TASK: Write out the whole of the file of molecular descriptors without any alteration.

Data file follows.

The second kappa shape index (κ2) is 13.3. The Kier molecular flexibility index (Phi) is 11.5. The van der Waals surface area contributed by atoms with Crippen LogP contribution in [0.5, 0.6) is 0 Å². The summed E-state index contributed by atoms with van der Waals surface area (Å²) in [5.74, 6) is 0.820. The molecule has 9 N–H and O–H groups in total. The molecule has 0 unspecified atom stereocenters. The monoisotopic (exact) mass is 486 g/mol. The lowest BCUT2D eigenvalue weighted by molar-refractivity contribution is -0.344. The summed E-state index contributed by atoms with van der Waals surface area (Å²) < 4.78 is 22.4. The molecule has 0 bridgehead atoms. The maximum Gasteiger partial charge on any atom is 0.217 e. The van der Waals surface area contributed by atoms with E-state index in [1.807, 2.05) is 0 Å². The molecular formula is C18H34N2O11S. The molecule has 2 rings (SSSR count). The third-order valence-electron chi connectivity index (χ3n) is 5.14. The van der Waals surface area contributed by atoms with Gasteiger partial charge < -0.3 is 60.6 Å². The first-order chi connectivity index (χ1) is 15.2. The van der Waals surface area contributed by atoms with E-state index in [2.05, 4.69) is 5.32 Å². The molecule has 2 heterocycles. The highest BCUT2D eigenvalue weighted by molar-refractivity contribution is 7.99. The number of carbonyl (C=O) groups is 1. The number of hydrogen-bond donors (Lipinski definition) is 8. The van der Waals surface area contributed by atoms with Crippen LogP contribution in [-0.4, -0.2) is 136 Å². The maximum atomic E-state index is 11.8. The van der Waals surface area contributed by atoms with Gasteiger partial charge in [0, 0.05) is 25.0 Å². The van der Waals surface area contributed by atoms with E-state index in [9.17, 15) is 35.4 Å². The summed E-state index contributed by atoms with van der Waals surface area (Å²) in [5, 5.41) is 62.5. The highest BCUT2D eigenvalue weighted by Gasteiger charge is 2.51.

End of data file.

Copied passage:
The second kappa shape index (κ2) is 13.3. The Kier molecular flexibility index (Phi) is 11.5. The van der Waals surface area contributed by atoms with Crippen LogP contribution in [0.5, 0.6) is 0 Å². The summed E-state index contributed by atoms with van der Waals surface area (Å²) in [5.74, 6) is 0.820. The molecule has 9 N–H and O–H groups in total. The molecule has 0 unspecified atom stereocenters. The monoisotopic (exact) mass is 486 g/mol. The lowest BCUT2D eigenvalue weighted by molar-refractivity contribution is -0.344. The summed E-state index contributed by atoms with van der Waals surface area (Å²) < 4.78 is 22.4. The molecule has 0 bridgehead atoms. The maximum Gasteiger partial charge on any atom is 0.217 e. The van der Waals surface area contributed by atoms with E-state index in [1.807, 2.05) is 0 Å². The molecular formula is C18H34N2O11S. The molecule has 2 rings (SSSR count). The third-order valence-electron chi connectivity index (χ3n) is 5.14. The van der Waals surface area contributed by atoms with Gasteiger partial charge < -0.3 is 60.6 Å². The first-order chi connectivity index (χ1) is 15.2. The van der Waals surface area contributed by atoms with E-state index in [2.05, 4.69) is 5.32 Å². The molecule has 2 heterocycles. The highest BCUT2D eigenvalue weighted by molar-refractivity contribution is 7.99. The number of carbonyl (C=O) groups is 1. The number of hydrogen-bond donors (Lipinski definition) is 8. The van der Waals surface area contributed by atoms with Crippen LogP contribution in [-0.4, -0.2) is 136 Å². The maximum atomic E-state index is 11.8. The van der Waals surface area contributed by atoms with Gasteiger partial charge in [0, 0.05) is 25.0 Å². The van der Waals surface area contributed by atoms with E-state index in [9.17, 15) is 35.4 Å². The summed E-state index contributed by atoms with van der Waals surface area (Å²) in [5, 5.41) is 62.5. The highest BCUT2D eigenvalue weighted by Gasteiger charge is 2.51.